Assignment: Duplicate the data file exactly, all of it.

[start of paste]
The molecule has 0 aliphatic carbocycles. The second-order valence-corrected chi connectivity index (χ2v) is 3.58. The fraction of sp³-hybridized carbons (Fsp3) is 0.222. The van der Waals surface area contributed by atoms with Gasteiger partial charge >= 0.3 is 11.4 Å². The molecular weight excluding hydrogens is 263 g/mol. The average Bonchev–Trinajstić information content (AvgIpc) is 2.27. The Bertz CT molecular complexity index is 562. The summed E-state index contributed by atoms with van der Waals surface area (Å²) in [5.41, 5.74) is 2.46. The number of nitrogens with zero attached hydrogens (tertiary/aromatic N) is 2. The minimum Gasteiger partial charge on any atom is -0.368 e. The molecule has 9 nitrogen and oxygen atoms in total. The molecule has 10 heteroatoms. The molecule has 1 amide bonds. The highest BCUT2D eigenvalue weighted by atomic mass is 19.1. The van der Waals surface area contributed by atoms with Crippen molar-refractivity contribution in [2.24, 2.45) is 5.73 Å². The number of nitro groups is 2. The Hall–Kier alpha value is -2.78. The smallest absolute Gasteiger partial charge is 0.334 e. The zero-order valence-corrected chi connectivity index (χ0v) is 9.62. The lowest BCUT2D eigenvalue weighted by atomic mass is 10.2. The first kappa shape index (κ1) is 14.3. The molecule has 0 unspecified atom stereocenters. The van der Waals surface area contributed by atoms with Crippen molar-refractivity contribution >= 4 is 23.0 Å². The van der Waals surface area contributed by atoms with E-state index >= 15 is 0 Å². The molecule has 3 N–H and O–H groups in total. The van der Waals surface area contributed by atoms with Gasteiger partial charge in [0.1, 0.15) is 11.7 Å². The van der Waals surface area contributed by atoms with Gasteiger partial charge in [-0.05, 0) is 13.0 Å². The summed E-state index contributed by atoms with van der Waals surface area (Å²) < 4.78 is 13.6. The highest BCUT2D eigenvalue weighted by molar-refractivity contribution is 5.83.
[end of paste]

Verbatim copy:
The molecule has 0 aliphatic carbocycles. The second-order valence-corrected chi connectivity index (χ2v) is 3.58. The fraction of sp³-hybridized carbons (Fsp3) is 0.222. The van der Waals surface area contributed by atoms with Gasteiger partial charge >= 0.3 is 11.4 Å². The molecular weight excluding hydrogens is 263 g/mol. The average Bonchev–Trinajstić information content (AvgIpc) is 2.27. The Bertz CT molecular complexity index is 562. The summed E-state index contributed by atoms with van der Waals surface area (Å²) in [5.41, 5.74) is 2.46. The number of nitrogens with zero attached hydrogens (tertiary/aromatic N) is 2. The minimum Gasteiger partial charge on any atom is -0.368 e. The molecule has 9 nitrogen and oxygen atoms in total. The molecule has 10 heteroatoms. The molecule has 1 amide bonds. The highest BCUT2D eigenvalue weighted by atomic mass is 19.1. The van der Waals surface area contributed by atoms with Crippen molar-refractivity contribution in [2.24, 2.45) is 5.73 Å². The number of nitro groups is 2. The Hall–Kier alpha value is -2.78. The smallest absolute Gasteiger partial charge is 0.334 e. The zero-order valence-corrected chi connectivity index (χ0v) is 9.62. The lowest BCUT2D eigenvalue weighted by atomic mass is 10.2. The first kappa shape index (κ1) is 14.3. The molecule has 0 unspecified atom stereocenters. The van der Waals surface area contributed by atoms with Crippen molar-refractivity contribution >= 4 is 23.0 Å². The van der Waals surface area contributed by atoms with E-state index >= 15 is 0 Å². The molecule has 3 N–H and O–H groups in total. The van der Waals surface area contributed by atoms with Gasteiger partial charge in [0.1, 0.15) is 11.7 Å². The van der Waals surface area contributed by atoms with Gasteiger partial charge in [-0.05, 0) is 13.0 Å². The summed E-state index contributed by atoms with van der Waals surface area (Å²) < 4.78 is 13.6. The highest BCUT2D eigenvalue weighted by molar-refractivity contribution is 5.83.